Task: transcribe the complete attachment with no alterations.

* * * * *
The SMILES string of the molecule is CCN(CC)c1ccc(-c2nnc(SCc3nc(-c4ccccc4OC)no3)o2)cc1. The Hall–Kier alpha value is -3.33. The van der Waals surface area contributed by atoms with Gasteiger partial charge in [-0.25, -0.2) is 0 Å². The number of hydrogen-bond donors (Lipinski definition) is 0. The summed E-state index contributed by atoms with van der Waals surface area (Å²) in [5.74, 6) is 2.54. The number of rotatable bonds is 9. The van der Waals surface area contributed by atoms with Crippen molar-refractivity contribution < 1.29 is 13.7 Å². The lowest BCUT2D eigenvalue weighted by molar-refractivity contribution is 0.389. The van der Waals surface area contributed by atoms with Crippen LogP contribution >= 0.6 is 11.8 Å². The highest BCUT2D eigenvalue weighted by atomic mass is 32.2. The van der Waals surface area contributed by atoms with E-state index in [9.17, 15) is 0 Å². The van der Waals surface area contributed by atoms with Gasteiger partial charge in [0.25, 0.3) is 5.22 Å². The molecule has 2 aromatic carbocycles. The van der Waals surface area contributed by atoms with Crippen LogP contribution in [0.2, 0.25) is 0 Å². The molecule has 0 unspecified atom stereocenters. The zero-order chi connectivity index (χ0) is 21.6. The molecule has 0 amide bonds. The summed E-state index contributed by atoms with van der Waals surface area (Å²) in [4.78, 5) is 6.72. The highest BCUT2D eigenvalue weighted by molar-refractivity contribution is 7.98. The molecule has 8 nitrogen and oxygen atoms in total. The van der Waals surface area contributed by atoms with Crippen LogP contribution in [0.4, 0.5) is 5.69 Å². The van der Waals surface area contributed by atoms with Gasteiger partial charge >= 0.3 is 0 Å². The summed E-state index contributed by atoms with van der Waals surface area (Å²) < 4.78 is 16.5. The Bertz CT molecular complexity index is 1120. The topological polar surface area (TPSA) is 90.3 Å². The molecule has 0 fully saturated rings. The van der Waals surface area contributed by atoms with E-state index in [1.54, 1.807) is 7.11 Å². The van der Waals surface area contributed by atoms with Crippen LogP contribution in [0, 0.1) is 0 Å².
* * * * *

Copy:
The SMILES string of the molecule is CCN(CC)c1ccc(-c2nnc(SCc3nc(-c4ccccc4OC)no3)o2)cc1. The Hall–Kier alpha value is -3.33. The van der Waals surface area contributed by atoms with Gasteiger partial charge in [-0.25, -0.2) is 0 Å². The number of hydrogen-bond donors (Lipinski definition) is 0. The summed E-state index contributed by atoms with van der Waals surface area (Å²) in [5.74, 6) is 2.54. The number of rotatable bonds is 9. The van der Waals surface area contributed by atoms with Crippen molar-refractivity contribution < 1.29 is 13.7 Å². The lowest BCUT2D eigenvalue weighted by molar-refractivity contribution is 0.389. The van der Waals surface area contributed by atoms with Crippen LogP contribution >= 0.6 is 11.8 Å². The highest BCUT2D eigenvalue weighted by atomic mass is 32.2. The van der Waals surface area contributed by atoms with E-state index in [9.17, 15) is 0 Å². The van der Waals surface area contributed by atoms with Gasteiger partial charge in [0.25, 0.3) is 5.22 Å². The molecule has 2 aromatic carbocycles. The van der Waals surface area contributed by atoms with Crippen LogP contribution in [0.2, 0.25) is 0 Å². The molecule has 0 unspecified atom stereocenters. The zero-order chi connectivity index (χ0) is 21.6. The molecule has 0 amide bonds. The summed E-state index contributed by atoms with van der Waals surface area (Å²) in [4.78, 5) is 6.72. The highest BCUT2D eigenvalue weighted by molar-refractivity contribution is 7.98. The molecule has 8 nitrogen and oxygen atoms in total. The van der Waals surface area contributed by atoms with Crippen LogP contribution in [0.4, 0.5) is 5.69 Å². The van der Waals surface area contributed by atoms with Gasteiger partial charge >= 0.3 is 0 Å². The summed E-state index contributed by atoms with van der Waals surface area (Å²) < 4.78 is 16.5. The Bertz CT molecular complexity index is 1120. The topological polar surface area (TPSA) is 90.3 Å². The molecule has 0 fully saturated rings. The van der Waals surface area contributed by atoms with E-state index in [1.54, 1.807) is 7.11 Å². The van der Waals surface area contributed by atoms with Crippen LogP contribution in [0, 0.1) is 0 Å².